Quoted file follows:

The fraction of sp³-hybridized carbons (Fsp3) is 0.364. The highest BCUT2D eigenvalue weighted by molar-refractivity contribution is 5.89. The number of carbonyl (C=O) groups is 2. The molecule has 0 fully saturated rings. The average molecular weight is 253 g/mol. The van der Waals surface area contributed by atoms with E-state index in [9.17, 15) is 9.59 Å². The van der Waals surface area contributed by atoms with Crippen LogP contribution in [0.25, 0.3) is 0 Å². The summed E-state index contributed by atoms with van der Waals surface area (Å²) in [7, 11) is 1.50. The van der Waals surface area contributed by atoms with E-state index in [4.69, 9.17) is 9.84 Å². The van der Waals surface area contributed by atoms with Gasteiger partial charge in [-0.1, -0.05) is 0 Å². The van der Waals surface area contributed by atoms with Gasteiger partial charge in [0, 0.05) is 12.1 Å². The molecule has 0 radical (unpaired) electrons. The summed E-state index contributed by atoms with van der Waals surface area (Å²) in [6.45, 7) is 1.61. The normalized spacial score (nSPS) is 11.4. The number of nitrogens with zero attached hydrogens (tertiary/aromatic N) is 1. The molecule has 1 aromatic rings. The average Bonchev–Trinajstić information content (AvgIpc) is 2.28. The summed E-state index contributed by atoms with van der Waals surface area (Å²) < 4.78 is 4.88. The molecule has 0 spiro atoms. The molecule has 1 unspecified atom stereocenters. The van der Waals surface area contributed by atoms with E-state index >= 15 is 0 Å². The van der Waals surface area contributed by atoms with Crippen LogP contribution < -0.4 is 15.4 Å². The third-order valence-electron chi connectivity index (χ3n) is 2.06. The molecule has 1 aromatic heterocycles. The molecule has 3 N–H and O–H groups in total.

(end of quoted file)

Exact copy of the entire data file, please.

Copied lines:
The fraction of sp³-hybridized carbons (Fsp3) is 0.364. The highest BCUT2D eigenvalue weighted by molar-refractivity contribution is 5.89. The number of carbonyl (C=O) groups is 2. The molecule has 0 fully saturated rings. The average molecular weight is 253 g/mol. The van der Waals surface area contributed by atoms with E-state index in [9.17, 15) is 9.59 Å². The van der Waals surface area contributed by atoms with Crippen LogP contribution in [0.25, 0.3) is 0 Å². The summed E-state index contributed by atoms with van der Waals surface area (Å²) in [7, 11) is 1.50. The van der Waals surface area contributed by atoms with E-state index in [4.69, 9.17) is 9.84 Å². The van der Waals surface area contributed by atoms with Gasteiger partial charge in [-0.1, -0.05) is 0 Å². The van der Waals surface area contributed by atoms with Gasteiger partial charge in [0, 0.05) is 12.1 Å². The molecule has 0 radical (unpaired) electrons. The summed E-state index contributed by atoms with van der Waals surface area (Å²) in [6.45, 7) is 1.61. The normalized spacial score (nSPS) is 11.4. The number of nitrogens with zero attached hydrogens (tertiary/aromatic N) is 1. The molecule has 1 aromatic rings. The average Bonchev–Trinajstić information content (AvgIpc) is 2.28. The summed E-state index contributed by atoms with van der Waals surface area (Å²) < 4.78 is 4.88. The molecule has 0 spiro atoms. The molecule has 1 unspecified atom stereocenters. The van der Waals surface area contributed by atoms with E-state index >= 15 is 0 Å². The van der Waals surface area contributed by atoms with Crippen LogP contribution < -0.4 is 15.4 Å². The third-order valence-electron chi connectivity index (χ3n) is 2.06. The molecule has 1 aromatic heterocycles. The molecule has 3 N–H and O–H groups in total.